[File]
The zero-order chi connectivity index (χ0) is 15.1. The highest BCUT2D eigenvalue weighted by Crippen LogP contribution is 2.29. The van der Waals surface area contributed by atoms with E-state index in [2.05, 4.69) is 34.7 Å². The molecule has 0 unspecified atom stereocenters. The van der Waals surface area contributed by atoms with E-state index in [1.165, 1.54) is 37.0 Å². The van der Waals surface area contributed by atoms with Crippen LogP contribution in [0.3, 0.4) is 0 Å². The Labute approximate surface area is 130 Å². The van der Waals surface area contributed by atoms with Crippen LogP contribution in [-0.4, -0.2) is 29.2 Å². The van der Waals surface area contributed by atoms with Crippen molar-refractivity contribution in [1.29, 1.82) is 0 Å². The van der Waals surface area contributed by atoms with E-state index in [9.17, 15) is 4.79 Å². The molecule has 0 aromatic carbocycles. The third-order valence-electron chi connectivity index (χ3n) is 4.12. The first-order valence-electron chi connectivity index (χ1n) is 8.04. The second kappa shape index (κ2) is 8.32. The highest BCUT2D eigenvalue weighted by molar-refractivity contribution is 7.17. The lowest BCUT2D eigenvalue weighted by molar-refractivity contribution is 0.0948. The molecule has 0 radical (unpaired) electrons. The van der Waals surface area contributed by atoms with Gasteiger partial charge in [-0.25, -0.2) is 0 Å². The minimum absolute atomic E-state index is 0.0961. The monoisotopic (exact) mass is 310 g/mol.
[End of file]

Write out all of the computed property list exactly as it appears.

The zero-order chi connectivity index (χ0) is 15.1. The highest BCUT2D eigenvalue weighted by Crippen LogP contribution is 2.29. The van der Waals surface area contributed by atoms with E-state index in [2.05, 4.69) is 34.7 Å². The molecule has 0 unspecified atom stereocenters. The van der Waals surface area contributed by atoms with E-state index in [1.165, 1.54) is 37.0 Å². The van der Waals surface area contributed by atoms with Crippen LogP contribution in [0.3, 0.4) is 0 Å². The Labute approximate surface area is 130 Å². The van der Waals surface area contributed by atoms with Crippen LogP contribution in [-0.4, -0.2) is 29.2 Å². The van der Waals surface area contributed by atoms with Crippen molar-refractivity contribution in [1.29, 1.82) is 0 Å². The van der Waals surface area contributed by atoms with E-state index in [9.17, 15) is 4.79 Å². The molecule has 0 aromatic carbocycles. The third-order valence-electron chi connectivity index (χ3n) is 4.12. The first-order valence-electron chi connectivity index (χ1n) is 8.04. The second kappa shape index (κ2) is 8.32. The highest BCUT2D eigenvalue weighted by molar-refractivity contribution is 7.17. The lowest BCUT2D eigenvalue weighted by molar-refractivity contribution is 0.0948. The molecule has 0 radical (unpaired) electrons. The van der Waals surface area contributed by atoms with Gasteiger partial charge in [-0.25, -0.2) is 0 Å². The minimum absolute atomic E-state index is 0.0961. The monoisotopic (exact) mass is 310 g/mol.